Rooftop Addition to Hopper-Gibbons House Denied!

~HDC thanks Friends of LaMartine Place, our elected officials, our partner organizations, and the LPC~

On Tuesday, May 23, 2017 the Landmarks Preservation Commission denied the application to legalize the fifth story addition on the designed Hopper-Gibbons House aka 339 West 29th Street! We would like to thank Grassroots Preservation Award Winners Friends of the Hopper-Gibbons Underground Railroad Site, NY State Assemblymember Richard Gottfried, Manhattan Borough President Gale Brewer and Michael Hiller; Six to Celebrate group Save Chelsea; the Landmarks Preservation Commission as well everyone one else who staunchly advocated to preserve the history of the Hopper-Gibbons House. Finally, after a decade of fighting to have the fifth story removed the owner Tony Mamounas has no more legal recourse and will have to adhere to the Dept. of Building order to correct and remove the addition.

 September 2016
HDC thanks Friends of LaMartine Place, our elected officials and our partner organizations for remaining in coalition for all of these years to preserve the Hopper-Gibbons house’s legacy. Our collective cause has brought us together once again in what is the latest attempt to legitimize the marring of history.
The persisting presence of the illegal fifth floor addition is an affront to our history, our culture, and the law. From start to finish, this catastrophe has been self-inflicted by the owner and has come at the expense of the community.
HDC is alarmed that an application has been filed with the LPC to determine appropriateness. What the owner has defined as appropriate in the renderings submitted has been defined as illegal by the New York State Supreme Court Appellate Division. Even more concerning, another city agency, the DOB, has failed to correct this situation by court order for over a year. 
The applicant has stated that the “back story” of this building is “not relevant” to this current application to the LPC. We could not disagree more, because at no. 339, its history, and back story, is everything. This is one of the few sites in New York City that was designated for its cultural significance, as opposed to aesthetics, as this row of houses survived the Draft Riots of 1863. Further, no 339 is the only known, extant Underground Railroad stop in Manhattan.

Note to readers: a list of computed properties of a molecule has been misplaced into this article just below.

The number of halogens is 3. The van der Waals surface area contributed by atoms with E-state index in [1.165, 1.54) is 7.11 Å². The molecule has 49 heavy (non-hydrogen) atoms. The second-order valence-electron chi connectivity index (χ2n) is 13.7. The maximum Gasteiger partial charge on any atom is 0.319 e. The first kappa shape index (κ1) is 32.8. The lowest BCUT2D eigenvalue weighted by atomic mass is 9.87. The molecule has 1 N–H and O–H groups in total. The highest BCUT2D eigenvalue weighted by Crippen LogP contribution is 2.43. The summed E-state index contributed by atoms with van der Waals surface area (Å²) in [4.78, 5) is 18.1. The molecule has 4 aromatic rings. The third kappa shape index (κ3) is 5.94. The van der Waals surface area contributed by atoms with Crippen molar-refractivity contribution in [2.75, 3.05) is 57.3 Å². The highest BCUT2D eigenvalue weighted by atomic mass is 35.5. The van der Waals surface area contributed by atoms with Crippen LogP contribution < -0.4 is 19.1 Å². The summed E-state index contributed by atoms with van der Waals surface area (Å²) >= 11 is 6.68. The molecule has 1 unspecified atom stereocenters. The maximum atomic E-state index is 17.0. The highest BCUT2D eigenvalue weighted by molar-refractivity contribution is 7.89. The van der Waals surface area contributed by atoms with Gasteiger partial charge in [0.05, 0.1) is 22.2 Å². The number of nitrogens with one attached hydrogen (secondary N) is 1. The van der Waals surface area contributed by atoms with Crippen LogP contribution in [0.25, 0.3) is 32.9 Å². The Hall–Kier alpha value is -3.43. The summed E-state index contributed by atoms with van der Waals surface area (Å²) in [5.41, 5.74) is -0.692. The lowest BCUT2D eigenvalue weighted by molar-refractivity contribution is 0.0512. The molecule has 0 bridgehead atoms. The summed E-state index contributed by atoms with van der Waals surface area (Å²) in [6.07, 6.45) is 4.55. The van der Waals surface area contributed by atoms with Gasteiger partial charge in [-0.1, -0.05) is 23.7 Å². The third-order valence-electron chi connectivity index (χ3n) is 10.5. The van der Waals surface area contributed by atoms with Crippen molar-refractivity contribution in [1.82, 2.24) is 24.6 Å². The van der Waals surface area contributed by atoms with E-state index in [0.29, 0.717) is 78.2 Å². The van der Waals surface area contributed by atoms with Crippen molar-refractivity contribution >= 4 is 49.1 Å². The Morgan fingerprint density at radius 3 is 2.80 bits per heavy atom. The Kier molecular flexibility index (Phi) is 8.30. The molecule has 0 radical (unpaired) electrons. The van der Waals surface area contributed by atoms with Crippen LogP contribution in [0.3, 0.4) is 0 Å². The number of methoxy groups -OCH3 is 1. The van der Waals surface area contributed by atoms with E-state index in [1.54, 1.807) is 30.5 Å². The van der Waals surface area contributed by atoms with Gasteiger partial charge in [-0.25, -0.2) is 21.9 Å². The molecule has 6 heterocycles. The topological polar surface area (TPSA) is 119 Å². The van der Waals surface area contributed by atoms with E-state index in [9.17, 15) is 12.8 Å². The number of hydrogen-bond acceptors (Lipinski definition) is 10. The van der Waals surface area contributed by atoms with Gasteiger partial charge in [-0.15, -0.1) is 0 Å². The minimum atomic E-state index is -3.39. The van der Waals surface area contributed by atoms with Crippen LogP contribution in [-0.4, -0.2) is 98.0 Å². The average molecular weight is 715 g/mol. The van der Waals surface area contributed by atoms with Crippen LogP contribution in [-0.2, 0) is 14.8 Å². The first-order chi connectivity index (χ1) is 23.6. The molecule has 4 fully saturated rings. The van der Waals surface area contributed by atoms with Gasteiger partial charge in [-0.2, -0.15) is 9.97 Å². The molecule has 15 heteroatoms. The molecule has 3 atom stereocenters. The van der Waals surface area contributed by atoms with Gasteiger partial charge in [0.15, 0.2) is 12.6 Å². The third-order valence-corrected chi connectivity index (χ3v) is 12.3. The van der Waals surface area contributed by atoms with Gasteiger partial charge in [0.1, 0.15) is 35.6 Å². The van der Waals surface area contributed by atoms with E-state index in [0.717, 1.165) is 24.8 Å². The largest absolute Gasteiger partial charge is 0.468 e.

Of all of the alterations that can be made to this building, short of demolition, building a rooftop addition and effectively destroying the path of the building’s escapees from 1863 is the most injurious.  These houses were here before we were, and HDC will advocate to ensure that they remain long after we are gone, so that these structures can continue to speak to a past in a city that will inevitably keep changing around them.

The height of the building tells an integral part of New York City’s Civil War Draft Riots, the deadliest riot in United States history. From July 13-16 in 1863 a mob of men angry about being drafted into the Civil War rampaged through Manhattan, setting their sights on the people and places they believed were the reason for the War. The crowd violently attacked and killed Black men, women, and children, and set fire to known houses and businesses with anti-slavery ties. On July 14th several hundred rioters marched down West 29th Street and arrived at the Hopper Gibbons house, home of prominent abolitionist Abigail Hopper Gibbons. As the crowd broke into the house and began destroying everything in sight, smashing furniture, burning books, and eventually setting fire to the house itself, the frightened Gibbons daughters who were home at the time made their way up to the rooftop in a desperate attempt to escape the mob’s attack. Because 339 and its neighboring houses had flat rooftops with the same height, the young women were able to flee across the roofs and duck into a nearby building where they found shelter.